Urbino is a game with a thin veneer of a theme provided to make the gameplay more approachable for a general audience. Yes, the rules state it’s about Architects building “the most vibrant and most valuable districts” but don’t let that fool you. This is an Abstract plain and simple.
That fancy language about vibrant and valuable districts simply means the goal of the game is to build areas of buildings worth more than your opponent by the end of the game.
We’ll get to that in a moment, but first, take a look at the board and these pieces.
Allow me to state the obvious: Urbino is a simple but beautiful game to play. The wooden pieces come in three different sizes and are lightweight; they just feel good to hold in your hand while you contemplate your next move. As you build your cities, the board takes on a very pleasing character, making playing the game even more enjoyable.
Playing the Game
The game starts with each player placing one of the red tokens, or Architects as the game refers to them, on the board. Once initially placed on the board, Architects are not ‘owned’ by either player; either player can move either Architect on their turn.
A turn starts with a player moving one of the two Architects to any unoccupied square on the board within ‘sight’ of the other Architect. ‘Sight’ in Urbino works strictly along the orthogonal and diagonal lines stretching out around each architect.
You’ll then survey the board to see where a player can build one of their structures. By looking orthogonally and diagonally, you’ll need to locate open squares that the two Architects can both ‘see’. These are the locations on the board you can choose to build on.
So, for example, after each player places an Architect on the board at the start of the game placed like this at the start of a game…
…the first player has a line of sight of eight options for placing a structure.
On each subsequent turn, the active player may choose to either leave both Architects where they are or move one Architect to any open square on the board. Then, locating an intersecting line of sight square, the player places a building of their color on the board.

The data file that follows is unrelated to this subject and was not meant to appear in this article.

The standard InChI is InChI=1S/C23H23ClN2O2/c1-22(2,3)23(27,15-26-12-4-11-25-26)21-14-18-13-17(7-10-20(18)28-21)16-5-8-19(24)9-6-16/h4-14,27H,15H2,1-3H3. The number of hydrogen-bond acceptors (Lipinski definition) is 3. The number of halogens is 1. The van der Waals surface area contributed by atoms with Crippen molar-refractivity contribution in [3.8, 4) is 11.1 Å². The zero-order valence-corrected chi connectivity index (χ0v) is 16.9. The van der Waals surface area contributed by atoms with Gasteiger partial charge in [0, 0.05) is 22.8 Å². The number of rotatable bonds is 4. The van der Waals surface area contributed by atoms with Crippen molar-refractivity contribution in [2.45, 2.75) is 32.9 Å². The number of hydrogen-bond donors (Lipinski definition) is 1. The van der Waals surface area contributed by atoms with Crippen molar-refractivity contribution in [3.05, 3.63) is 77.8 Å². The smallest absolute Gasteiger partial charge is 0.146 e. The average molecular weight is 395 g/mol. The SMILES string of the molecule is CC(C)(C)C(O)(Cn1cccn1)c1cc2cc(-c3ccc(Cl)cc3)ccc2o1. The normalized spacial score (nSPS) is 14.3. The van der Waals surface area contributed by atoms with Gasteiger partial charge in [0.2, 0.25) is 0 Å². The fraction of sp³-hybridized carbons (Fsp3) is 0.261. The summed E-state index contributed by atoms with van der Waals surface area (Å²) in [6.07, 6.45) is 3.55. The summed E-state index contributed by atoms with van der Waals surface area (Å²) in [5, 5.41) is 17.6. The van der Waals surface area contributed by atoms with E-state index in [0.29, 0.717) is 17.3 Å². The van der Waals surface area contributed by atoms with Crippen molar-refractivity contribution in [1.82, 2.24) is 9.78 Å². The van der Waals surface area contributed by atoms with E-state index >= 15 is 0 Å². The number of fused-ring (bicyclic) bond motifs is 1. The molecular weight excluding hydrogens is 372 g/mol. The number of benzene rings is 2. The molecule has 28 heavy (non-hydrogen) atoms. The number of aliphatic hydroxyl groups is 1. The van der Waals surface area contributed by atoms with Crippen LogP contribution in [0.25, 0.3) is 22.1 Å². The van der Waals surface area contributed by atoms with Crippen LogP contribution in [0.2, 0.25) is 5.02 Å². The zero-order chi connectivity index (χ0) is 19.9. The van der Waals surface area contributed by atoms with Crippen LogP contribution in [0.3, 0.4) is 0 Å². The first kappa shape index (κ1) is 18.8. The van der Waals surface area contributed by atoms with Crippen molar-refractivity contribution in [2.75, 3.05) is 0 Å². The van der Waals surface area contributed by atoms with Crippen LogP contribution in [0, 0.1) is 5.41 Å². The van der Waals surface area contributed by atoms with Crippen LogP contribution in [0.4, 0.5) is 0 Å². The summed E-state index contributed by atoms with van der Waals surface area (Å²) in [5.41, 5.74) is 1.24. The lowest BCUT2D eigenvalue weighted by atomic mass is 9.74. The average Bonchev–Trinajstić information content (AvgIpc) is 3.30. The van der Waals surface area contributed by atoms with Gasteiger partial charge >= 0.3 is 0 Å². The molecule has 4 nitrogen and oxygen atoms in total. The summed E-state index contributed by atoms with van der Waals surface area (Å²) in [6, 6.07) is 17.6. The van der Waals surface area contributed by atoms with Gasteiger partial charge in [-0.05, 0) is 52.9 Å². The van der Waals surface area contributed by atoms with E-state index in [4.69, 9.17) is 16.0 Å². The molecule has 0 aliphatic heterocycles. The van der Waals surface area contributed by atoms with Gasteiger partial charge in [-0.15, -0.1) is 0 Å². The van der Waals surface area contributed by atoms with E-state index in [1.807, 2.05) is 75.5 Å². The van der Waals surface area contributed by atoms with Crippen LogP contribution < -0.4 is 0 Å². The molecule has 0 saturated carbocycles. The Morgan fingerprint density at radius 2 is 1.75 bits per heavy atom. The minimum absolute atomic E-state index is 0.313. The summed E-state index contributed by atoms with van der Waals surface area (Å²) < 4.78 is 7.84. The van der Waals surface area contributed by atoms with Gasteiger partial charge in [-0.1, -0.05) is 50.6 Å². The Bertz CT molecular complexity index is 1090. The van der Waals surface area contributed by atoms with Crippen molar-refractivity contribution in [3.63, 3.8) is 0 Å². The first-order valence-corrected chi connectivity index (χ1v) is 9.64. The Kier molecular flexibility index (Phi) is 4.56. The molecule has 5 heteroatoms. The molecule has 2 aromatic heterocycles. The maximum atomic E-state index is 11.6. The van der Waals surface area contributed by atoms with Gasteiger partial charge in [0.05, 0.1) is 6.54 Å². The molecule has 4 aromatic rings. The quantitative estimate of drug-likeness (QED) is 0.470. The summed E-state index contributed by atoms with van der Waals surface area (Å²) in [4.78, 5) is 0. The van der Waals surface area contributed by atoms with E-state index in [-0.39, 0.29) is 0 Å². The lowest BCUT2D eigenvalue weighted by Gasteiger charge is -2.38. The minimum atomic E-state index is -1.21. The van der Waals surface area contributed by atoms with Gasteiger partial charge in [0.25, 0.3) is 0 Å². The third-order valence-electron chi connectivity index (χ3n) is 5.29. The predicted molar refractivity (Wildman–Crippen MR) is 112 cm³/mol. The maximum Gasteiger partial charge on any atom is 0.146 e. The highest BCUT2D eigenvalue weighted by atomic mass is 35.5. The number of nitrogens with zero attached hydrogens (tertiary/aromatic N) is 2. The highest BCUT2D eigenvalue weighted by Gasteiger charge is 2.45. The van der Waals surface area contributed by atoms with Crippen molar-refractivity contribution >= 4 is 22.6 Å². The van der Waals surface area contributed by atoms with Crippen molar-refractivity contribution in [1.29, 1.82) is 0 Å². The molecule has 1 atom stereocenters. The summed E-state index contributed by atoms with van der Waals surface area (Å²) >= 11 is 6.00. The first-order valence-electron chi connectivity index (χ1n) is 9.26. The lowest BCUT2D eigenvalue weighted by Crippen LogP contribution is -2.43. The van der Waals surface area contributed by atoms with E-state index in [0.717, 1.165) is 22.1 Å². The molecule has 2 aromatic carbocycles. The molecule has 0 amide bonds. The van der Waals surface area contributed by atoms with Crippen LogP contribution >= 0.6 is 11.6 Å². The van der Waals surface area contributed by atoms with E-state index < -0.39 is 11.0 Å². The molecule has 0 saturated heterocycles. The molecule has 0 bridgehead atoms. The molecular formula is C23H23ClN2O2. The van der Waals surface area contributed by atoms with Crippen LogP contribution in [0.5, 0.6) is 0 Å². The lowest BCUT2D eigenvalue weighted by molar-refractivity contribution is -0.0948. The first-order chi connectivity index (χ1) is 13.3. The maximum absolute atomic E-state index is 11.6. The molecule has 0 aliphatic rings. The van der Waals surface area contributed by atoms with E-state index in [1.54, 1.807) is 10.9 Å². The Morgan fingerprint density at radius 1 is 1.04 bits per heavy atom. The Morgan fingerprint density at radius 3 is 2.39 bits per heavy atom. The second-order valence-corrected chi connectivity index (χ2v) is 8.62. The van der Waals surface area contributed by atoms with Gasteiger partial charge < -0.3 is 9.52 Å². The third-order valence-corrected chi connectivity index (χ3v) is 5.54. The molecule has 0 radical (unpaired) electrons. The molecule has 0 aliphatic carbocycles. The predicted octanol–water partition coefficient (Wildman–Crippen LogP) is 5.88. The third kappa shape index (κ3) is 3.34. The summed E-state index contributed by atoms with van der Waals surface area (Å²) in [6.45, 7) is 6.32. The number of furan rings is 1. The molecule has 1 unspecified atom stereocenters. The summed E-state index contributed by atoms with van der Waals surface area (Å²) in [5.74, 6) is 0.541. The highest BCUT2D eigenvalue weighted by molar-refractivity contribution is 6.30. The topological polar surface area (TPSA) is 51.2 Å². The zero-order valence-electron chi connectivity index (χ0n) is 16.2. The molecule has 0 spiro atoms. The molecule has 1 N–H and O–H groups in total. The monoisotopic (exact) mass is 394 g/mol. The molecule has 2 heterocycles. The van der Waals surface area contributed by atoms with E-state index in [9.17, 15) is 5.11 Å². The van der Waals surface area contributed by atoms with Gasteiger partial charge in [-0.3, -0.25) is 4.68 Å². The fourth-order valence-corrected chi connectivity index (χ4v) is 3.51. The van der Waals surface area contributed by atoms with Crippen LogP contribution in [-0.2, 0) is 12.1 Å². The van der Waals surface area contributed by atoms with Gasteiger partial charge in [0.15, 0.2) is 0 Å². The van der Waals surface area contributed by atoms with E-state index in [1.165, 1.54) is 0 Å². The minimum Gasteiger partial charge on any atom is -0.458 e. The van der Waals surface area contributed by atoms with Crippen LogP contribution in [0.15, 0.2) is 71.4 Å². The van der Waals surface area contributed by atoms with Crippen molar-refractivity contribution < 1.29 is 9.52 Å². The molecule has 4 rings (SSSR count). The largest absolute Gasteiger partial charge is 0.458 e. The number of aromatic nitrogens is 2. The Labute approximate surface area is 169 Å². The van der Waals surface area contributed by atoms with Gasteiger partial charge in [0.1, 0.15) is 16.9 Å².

Each player has three different types of buildings. Simple squares are Houses, the pieces that are twice as tall with an angled top are Palaces, and pieces three times as tall, also with angled tops, are Towers. Each player has 18 Houses, 6 Palaces, and 3 Towers in their supply.
When it comes to the end of game scoring, Houses are worth one point, Palaces are worth two points, and Towers are worth three points.
Line of Sight
There are, of course, squares that one Architect can see and the other cannot see.
Take, for instance, this simple example:
While there are still many other squares both Architects can ‘see’ from where they stand, the square between the existing Light and Dark pieces is not one of them. The Light building is blocking the view of that square.
Blocks and Districts
A group of orthogonally connected buildings is called a Block. When both players build orthogonally adjacent to each other, their two combined Blocks become a District. This is important for two reasons:
- Blocks that are not part of a District are not scored
- No two Districts can ever be orthogonally connected
Blocks and Districts can be made up of buildings of any size with the following restriction: Towers of either color cannot be orthogonally adjacent. The same holds true for Palaces. (There is no such restriction for Houses.)
Since Districts are the units scored at the end of the game there is an important rule governing their construction: each District can only have one connected Block of buildings of any given color.
To better explain this concept, take a look at this scenario:
Dark has an opportunity to join their District on the left with the Block to the right to create one large District.
Light, of course, would like to prevent this.
In order to stop Dark from joining the District with the Block, Light would need to place a building somewhere to prevent this.
The X on the example above indicates a spot where Light cannot place a building. This would create two Light Blocks within the same District, which is not allowed.
Instead, Light could place a building on any of the spaces indicated by a purple dot. By placing a Light building on any of these spaces Light would create a separate District.